The Oscars are known to be riddled with mundane moments, and Eminem’s baffling cameo at the awards this year – where he performed Lose Yourself, his Oscar-winning song from 2003 – did not help (we share your sentiment, Billie Eilish).
But Hollywood is capable of surprises once in a while. There was an outpouring of love at the Dolby Theatre everytime South Korean director Bong Joon-ho went on stage, scooping prize after prize for his well-deserving, dark comedy thriller Parasite. Find someone who looks at you the way Bong looks at his Best Director statuette.
Whether the Academy Awards was genuinely making a concerted effort to diversify its list of nominees or recognising Asian talent (albeit very belatedly), Bong’s history-making win is one step towards embracing globally-minded narratives in which viewers can see themselves. Parasite, the first non-English speaking film to win Best Picture, crashed the one-inch-tall subtitles barrier, ushering in an era that echoes Bong’s “one language, one cinema” ethos.
A quiet study about human dignity, social class and life itself, Parasite was unpredictably fun, daring and wonderfully crazy. But it is not the only film that defined the director who defied categorisation. Here are five more works from the director’s repertoire to satisfy your Parasite withdrawals.
Barking Dogs Never Bite (2000)
A satirical take on A Dog of Flanders, a famous pet story about rescuing a dog that was almost beaten to death, Barking Dogs Never Bite encompasses Bong’s brand of comedy that oscillates between deadpan and slapstick. Bugged by the constant yapping of a dog somewhere in his apartment complex, a college professor kills a dog, only to discover another pup is still barking somewhere in the building. As one dog after another continues to disappear, the angry teacher comes up with absurd schemes to hide his grisly pastime.
Memories of Murder (2003)
The ripped-from-the-headlines crime drama follows two detectives with very different temperaments who attempt to make sense of killings across the decade. Inspired by the Hwaseong serial murder that instilled fear across the nation from 1986 to 1991, Memories of Murder was thought to have imparted a societal impact in South Korea, contributing to the development of criminology and forensic science.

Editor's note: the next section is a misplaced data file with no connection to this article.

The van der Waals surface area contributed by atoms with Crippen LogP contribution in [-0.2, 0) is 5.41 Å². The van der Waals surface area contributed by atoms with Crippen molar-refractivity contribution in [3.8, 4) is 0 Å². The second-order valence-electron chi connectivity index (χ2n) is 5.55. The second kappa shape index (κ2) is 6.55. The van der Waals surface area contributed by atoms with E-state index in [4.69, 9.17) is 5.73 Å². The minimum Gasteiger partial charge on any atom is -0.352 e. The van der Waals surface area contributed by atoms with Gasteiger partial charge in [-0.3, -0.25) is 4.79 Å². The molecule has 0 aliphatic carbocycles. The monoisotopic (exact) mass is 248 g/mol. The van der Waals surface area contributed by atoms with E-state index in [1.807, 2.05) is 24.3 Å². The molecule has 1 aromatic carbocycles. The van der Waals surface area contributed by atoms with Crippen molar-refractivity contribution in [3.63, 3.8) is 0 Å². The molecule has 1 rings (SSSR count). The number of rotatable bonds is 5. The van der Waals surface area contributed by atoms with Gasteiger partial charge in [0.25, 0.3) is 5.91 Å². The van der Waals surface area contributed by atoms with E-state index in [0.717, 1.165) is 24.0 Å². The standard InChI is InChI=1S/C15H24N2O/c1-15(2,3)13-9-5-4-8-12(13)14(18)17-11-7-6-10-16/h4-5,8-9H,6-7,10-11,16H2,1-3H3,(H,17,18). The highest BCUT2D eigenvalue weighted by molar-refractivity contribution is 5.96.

The Host (2006)
Evoking memories of Godzilla and Kong, Bong’s CGI sea creature, which emerges from the Han river, is peculiarly unscary but still delivers the fear this semi-thriller needs. One of the highest grossing South Korean films of all time, the story follows a layabout who must redeem himself when the monster – with a sweet tooth for young children – kidnaps his daughter from the riverbank. Per Bong tradition, his slapstick humour makes it the perfect antidote to Hollywood’s serious monster blockbusters.
Even if you haven’t watched the film, you’d have probably read about Bong’s dispute with Harvey Weinstein over editing his film into something more commercial. Snowpiercer marked Bong’s first experience in making an English language film, and the result is just as indulgent as one would expect. Set after the onset of an ice age, prompted by humanity’s efforts to solve global warming, the film revolves around the remaining survivors aboard the Snowpiercer, a train which chugs through a desolate earth on a perpetual-motion engine. Once again, Bong makes no bones about drawing our attention to inequality and isolation of social classes.
Opened to rave reviews on Netflix, Okja is an eccentric story about a girl who grows up doting on her beloved pet pig, only to realise that it has been genetically modified to be bred as a source of meat. Satire with conscience has always been Bong’s trump card, and the South Korean aced it while also exposing the fangs of consumerism behind the friendly façade of corporate capitalism. Another reason to catch it? Tilda Swinton in braces.
Reruns of 'Parasite' are showing at selected GSC, TGV and mmCineplexes. Check showtimes here.